New Year’s Day, as I write this, is always a day of optimism and hope. Think of it this way: Who goes into a new year thinking the next 12 months will be bad? Probably some people, but not most people. I am very optimistic for 2018. It probably helps that I live in the sunshine and relative warmth of Southern California. If I still lived where I grew up and went to college, in Upstate New York, it is probably more difficult this year to be optimistic because it is so bloody cold – highs barely above zero. Tough to be optimistic when your tuchus is freezing. Today is when people watch the Rose Parade and decide to move to Southern California.
Here are some reasons why I am (financially) optimistic for 2018:
- The new 21% tax rate for businesses will be very stimulative. Businesses who currently hold money overseas will face a one-time repatriation tax it, but thereafter will be free to put the remaining money to work in their businesses. Goldman Sachs just announced a $5 billion tax hit – other companies will follow suit. But Goldman Sachs and the others will be winners in the long run as their tax rates will be much lower. I believe either that companies will use the tax savings to expand and hire new workers (to the extent possible given our already low unemployment rates) or to enhance their per share profitability by increasing dividends or buying back shares or by increasing research and development for future growth. All of these are bullish for shareholders.
- We have not tried stimulative fiscal policy 9 years into a market upturn, and I am very curious to see what happens. After the Financial Crisis of 2008, the market bottomed in March 2009 and we have basically been in an upturn since then, with a couple of bumps along the way. Classical economics teaches that governments should use fiscal stimulus at the bottom of a cycle, not at the top, as we are now. Classical economics further would teach that any further fiscal stimulus at the top of a cycle will be inflationary. However, inflation seems to be well under control, probably due to the globalization of the world economy. When you think of an entire world market, the “too few goods” part of the equation doesn’t come into play. Yes, the Federal Reserve is tapping the brakes with some quarter-point interest rate hikes, but I don’t think they see a rapid rise in inflation in the offing.
- US stock markets had a good 2017, but they weren’t alone. The Emerging Markets Index was actually the best 2017 performer, up about 32% vs. 25% for the Dow Jones Industrial Average. Even the Japan Nikkei Index showed signs of life by posting a gain of about 20%. European markets were also up, although not as strongly as US and Emerging markets. Could it be that emerging markets are finally getting their act together? Could some prosperity be coming to some previous economic basket cases in Africa, South America and Asia? That would not only be good economic news; it would be great humanitarian news.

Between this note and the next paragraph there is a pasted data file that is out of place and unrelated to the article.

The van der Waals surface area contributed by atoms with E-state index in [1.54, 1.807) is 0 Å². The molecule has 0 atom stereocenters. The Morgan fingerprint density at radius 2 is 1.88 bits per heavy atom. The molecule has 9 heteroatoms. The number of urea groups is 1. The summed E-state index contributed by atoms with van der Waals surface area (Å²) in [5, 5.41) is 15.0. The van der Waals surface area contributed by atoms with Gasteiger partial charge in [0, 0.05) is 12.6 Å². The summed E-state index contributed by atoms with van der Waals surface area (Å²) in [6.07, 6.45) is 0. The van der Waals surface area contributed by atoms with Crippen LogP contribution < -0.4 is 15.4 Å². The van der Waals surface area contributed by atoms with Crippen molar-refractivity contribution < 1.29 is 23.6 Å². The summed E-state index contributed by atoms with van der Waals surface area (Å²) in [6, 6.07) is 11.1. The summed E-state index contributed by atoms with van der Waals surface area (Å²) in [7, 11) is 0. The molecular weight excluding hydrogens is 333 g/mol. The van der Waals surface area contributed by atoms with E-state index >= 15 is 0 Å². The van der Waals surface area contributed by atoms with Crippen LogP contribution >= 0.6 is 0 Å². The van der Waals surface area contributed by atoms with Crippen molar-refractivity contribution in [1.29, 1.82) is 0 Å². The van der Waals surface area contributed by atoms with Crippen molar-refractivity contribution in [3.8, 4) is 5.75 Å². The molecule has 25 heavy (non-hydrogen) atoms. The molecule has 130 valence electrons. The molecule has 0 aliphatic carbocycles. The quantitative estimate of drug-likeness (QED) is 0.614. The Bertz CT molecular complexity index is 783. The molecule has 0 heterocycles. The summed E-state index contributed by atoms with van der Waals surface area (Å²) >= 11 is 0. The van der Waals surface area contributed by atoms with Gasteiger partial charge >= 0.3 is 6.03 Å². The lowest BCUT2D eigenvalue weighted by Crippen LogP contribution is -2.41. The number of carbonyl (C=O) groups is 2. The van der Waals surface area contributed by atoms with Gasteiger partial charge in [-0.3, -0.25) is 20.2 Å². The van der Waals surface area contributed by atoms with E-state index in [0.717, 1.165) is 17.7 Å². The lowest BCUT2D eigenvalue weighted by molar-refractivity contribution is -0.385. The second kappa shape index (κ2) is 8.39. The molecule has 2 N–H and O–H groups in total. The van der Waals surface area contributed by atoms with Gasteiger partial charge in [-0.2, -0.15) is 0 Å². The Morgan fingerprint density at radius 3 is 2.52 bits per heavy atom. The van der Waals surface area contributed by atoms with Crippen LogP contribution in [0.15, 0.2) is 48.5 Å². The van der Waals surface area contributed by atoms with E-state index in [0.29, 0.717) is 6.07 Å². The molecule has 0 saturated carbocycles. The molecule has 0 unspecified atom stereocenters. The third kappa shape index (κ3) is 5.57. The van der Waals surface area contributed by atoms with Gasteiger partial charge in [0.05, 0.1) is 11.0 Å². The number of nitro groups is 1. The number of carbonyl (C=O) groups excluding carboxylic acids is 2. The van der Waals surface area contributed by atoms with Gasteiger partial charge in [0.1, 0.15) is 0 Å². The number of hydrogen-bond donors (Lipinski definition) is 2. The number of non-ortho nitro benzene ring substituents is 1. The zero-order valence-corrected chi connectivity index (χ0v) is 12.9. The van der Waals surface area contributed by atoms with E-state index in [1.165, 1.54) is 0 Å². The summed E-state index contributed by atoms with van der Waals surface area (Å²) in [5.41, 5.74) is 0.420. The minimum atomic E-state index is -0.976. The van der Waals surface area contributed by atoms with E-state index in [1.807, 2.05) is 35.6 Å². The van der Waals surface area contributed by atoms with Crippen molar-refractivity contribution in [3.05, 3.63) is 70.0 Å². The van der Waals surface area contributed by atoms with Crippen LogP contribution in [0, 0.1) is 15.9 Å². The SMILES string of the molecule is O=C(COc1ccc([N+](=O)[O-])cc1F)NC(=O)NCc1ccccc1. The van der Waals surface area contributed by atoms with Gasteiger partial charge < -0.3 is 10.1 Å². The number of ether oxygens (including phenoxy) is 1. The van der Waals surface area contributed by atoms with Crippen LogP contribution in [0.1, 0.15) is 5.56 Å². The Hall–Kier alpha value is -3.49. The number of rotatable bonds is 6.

- India in particular was a hot market in 2017, with its index rising 27%. Remember that India has been an independent country for about 70 years, during which time they flirted with socialism and alliances with the Soviet Union. Now perhaps this nation of over a Billion people is moving forward toward greater economic prosperity for all. I’m no India expert, but India’s continued domestic growth could be outstanding news for companies throughout the world and could also affect world inflation in both positive and negative ways. I will continue to watch how India performs and emerges this year – they are truly an emerging market.
- As I have stated in previous blog posts, while I recognize geopolitical threats such as North Korea and Iran, I do not believe they will result in armed conflicts. I believe there is a whole lot of bluster by all parties. ISIS has proven to be overrated as a governing force. Terrorism will remain with us but will be played out through lone wolf strikes that tend not to roil markets for lengthy stretches.
- Despite the Fed’s increases, interest rates remain low. Even though there are lower limits on how much mortgage interest you can write off, housing will remain strong particularly in areas that are growing because there is insufficient supply to meet demand. We don’t build nearly enough housing for lower and middle-income Americans.
These are just my opinions and they are worth to you what you are paying for them. If you are new to my blogging, Welcome! Please go back and read some of my earlier posts. I have been blogging for the better part of 2017, 2 posts per week, and plan to continue. If you want me to blog about something you are interested in, please send me a reply.
The purpose of my blog is to show you how I think and to get you to think that you might want me to help you with your finances and/or your financial planning. My financial planning business is fee only, and I can customize my services and my fees to address your particular concerns or issues. My firm is Hutchison Road Partners, LLC, and you can check out its website at hutchisonroad.com. Thank you for reading and I hope you will continue to do so.
Once again, Happy New Year and all the best to you in 2018!